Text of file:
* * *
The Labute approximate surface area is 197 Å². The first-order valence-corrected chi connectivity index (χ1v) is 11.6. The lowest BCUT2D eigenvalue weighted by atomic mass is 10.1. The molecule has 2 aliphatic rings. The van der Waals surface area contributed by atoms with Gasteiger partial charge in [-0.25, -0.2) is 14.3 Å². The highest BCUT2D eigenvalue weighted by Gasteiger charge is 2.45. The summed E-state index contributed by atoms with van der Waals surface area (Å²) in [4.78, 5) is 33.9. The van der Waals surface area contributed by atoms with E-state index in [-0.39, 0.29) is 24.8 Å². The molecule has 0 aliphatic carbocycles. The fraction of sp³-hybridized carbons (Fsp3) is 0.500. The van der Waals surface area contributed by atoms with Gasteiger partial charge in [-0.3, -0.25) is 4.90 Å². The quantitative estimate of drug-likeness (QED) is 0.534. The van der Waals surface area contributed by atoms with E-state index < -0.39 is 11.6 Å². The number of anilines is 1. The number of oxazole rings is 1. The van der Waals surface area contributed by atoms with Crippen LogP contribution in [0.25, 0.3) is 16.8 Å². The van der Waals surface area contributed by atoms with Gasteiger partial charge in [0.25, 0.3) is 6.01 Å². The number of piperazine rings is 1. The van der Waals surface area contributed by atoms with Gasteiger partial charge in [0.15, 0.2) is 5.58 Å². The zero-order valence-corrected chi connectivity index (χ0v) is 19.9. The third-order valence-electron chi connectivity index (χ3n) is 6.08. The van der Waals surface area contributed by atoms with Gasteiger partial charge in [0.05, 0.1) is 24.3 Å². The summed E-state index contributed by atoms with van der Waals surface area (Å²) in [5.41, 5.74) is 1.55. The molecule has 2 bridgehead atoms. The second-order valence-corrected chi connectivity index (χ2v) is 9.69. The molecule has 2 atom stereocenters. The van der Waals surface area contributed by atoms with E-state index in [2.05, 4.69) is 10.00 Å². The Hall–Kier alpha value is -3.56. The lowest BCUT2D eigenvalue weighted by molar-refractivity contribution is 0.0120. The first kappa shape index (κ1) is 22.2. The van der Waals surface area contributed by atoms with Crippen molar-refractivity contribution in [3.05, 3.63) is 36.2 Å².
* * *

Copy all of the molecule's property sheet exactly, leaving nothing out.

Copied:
The Labute approximate surface area is 197 Å². The first-order valence-corrected chi connectivity index (χ1v) is 11.6. The lowest BCUT2D eigenvalue weighted by atomic mass is 10.1. The molecule has 2 aliphatic rings. The van der Waals surface area contributed by atoms with Gasteiger partial charge in [-0.25, -0.2) is 14.3 Å². The highest BCUT2D eigenvalue weighted by Gasteiger charge is 2.45. The summed E-state index contributed by atoms with van der Waals surface area (Å²) in [4.78, 5) is 33.9. The van der Waals surface area contributed by atoms with E-state index in [-0.39, 0.29) is 24.8 Å². The molecule has 0 aliphatic carbocycles. The fraction of sp³-hybridized carbons (Fsp3) is 0.500. The van der Waals surface area contributed by atoms with Gasteiger partial charge in [-0.3, -0.25) is 4.90 Å². The quantitative estimate of drug-likeness (QED) is 0.534. The van der Waals surface area contributed by atoms with E-state index < -0.39 is 11.6 Å². The number of anilines is 1. The number of oxazole rings is 1. The van der Waals surface area contributed by atoms with Crippen LogP contribution in [0.25, 0.3) is 16.8 Å². The van der Waals surface area contributed by atoms with Gasteiger partial charge in [0.25, 0.3) is 6.01 Å². The number of piperazine rings is 1. The van der Waals surface area contributed by atoms with Gasteiger partial charge in [0.15, 0.2) is 5.58 Å². The zero-order valence-corrected chi connectivity index (χ0v) is 19.9. The third-order valence-electron chi connectivity index (χ3n) is 6.08. The van der Waals surface area contributed by atoms with Gasteiger partial charge in [0.05, 0.1) is 24.3 Å². The summed E-state index contributed by atoms with van der Waals surface area (Å²) in [5.41, 5.74) is 1.55. The molecule has 2 bridgehead atoms. The second-order valence-corrected chi connectivity index (χ2v) is 9.69. The molecule has 2 atom stereocenters. The van der Waals surface area contributed by atoms with E-state index in [2.05, 4.69) is 10.00 Å². The Hall–Kier alpha value is -3.56. The lowest BCUT2D eigenvalue weighted by molar-refractivity contribution is 0.0120. The first kappa shape index (κ1) is 22.2. The van der Waals surface area contributed by atoms with Crippen molar-refractivity contribution in [3.05, 3.63) is 36.2 Å².